Growing Vegetables in Small Gardens – Space Saving Techniques

You don’t need a large area to have a vegetable garden. All you do need is good soil, plenty of sunshine, a water source and probably a fence.Limited gardening space doesn’t necessary need to be an obstacle for growing vegetables. A well-planned and organized garden can make planting go quickly and efficiently for maximum yields in minimum space. If space is limited use the land twice, or try these intensive cropping techniques.

Space Saving Techniques in Small Vegetable Gardens

Companion crops – This can be accomplished by sowing the seeds of a fast and slow growing vegetable together in the same row. For example, radishes (fast maturing) and carrots (slow maturing) can be sown together. Mix radish and carrot seeds and plant together. Radishes are a short-season crop so will be harvested before the carrots need room to grow. This is also a good method of thinning the carrots. Another method is to alternate rows of fast and slow maturing vegetables. An example would be a row of leaf lettuce between two rows of tomatoes.

Succession planting – As soon as one crop is finished, plant another. After short-season crops such as lettuce, spinach, radishes and peas have stopped bearing, they can be removed. Plant carrots, beets, Swiss chard, turnips or green beans for a later crop.

Interplanting – Grow two or more vegetables in one area by planting slow (long season) and fast maturing (short season) crops. The fast maturing vegetables will be harvested before the crops begin to crowd each other. Harvesting the short season crop also provides additional space for the later maturing vegetables. Slow starting, late-planted crops, such as tomatoes, peppers, bush squash, and cucumbers, may be transplanted between rows of peas, spinach, and other short-season crops. The short-season vegetables will stop producing when hot weather begins and can then be removed.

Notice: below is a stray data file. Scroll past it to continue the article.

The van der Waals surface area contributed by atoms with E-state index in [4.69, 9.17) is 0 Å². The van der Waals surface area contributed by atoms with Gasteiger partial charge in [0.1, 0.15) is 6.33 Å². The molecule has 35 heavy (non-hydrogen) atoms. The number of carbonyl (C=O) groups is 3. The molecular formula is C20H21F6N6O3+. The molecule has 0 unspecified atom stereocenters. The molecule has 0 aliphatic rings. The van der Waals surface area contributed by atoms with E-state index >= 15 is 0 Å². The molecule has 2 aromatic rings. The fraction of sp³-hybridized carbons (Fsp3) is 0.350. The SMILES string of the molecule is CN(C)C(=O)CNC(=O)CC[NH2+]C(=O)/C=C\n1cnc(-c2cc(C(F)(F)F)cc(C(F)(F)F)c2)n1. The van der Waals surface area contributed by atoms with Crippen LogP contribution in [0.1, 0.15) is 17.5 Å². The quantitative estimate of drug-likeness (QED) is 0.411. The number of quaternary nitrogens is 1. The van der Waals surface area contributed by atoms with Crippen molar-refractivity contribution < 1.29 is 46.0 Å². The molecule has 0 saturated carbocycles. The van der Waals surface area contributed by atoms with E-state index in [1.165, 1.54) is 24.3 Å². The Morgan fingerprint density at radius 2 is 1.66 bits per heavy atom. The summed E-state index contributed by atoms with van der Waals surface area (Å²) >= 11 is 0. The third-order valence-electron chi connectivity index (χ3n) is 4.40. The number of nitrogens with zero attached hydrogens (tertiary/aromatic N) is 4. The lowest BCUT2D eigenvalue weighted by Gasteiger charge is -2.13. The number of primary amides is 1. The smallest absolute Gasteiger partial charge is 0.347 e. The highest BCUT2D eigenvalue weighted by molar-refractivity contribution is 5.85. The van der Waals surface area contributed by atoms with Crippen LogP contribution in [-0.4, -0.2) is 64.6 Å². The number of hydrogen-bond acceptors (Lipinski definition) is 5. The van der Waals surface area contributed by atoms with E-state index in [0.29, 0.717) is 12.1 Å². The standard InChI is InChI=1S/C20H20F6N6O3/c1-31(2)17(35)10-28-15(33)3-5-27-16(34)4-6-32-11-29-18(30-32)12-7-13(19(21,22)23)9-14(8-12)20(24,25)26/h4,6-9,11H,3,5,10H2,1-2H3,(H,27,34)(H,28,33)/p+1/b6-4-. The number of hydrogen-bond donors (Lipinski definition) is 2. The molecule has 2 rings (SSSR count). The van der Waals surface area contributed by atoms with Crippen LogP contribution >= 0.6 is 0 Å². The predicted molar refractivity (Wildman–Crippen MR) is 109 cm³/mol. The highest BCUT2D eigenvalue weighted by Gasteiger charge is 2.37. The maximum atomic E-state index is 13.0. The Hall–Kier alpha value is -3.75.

Bush varieties – Plant “bush” varieties of cucumbers, tomatoes, beans, peppers and squash that produce fruit on much shorter vines. “Bush” refers to growing habit. These plants take up less space in the garden than standard varieties.

Use vertical space by staking and trellising – Some crops such as tomatoes, cucumbers, and pole beans may be supported by stakes, poles, trellises, or fences and grown upright rather than on the ground. Use a trellis or fence to support pole beans, cucumbers, and squash; cage or stake tomatoes, they will take much less room this way.

Square foot gardening – This is a form of intensive gardening in which the garden is marked off into squares of space for crops rather than planting in straight rows. The name comes from partitioning blocks of garden space that are 1 ft. x 1 ft. A common arrangement is to mark off squares that are 4 ft. x 4 ft. (16 sq. ft.). This area is then divided into four parts that are 2 ft. x 2 ft. One tomato plant or equally spaced seeds are then planted in these square areas, depending on the space needs of the plant.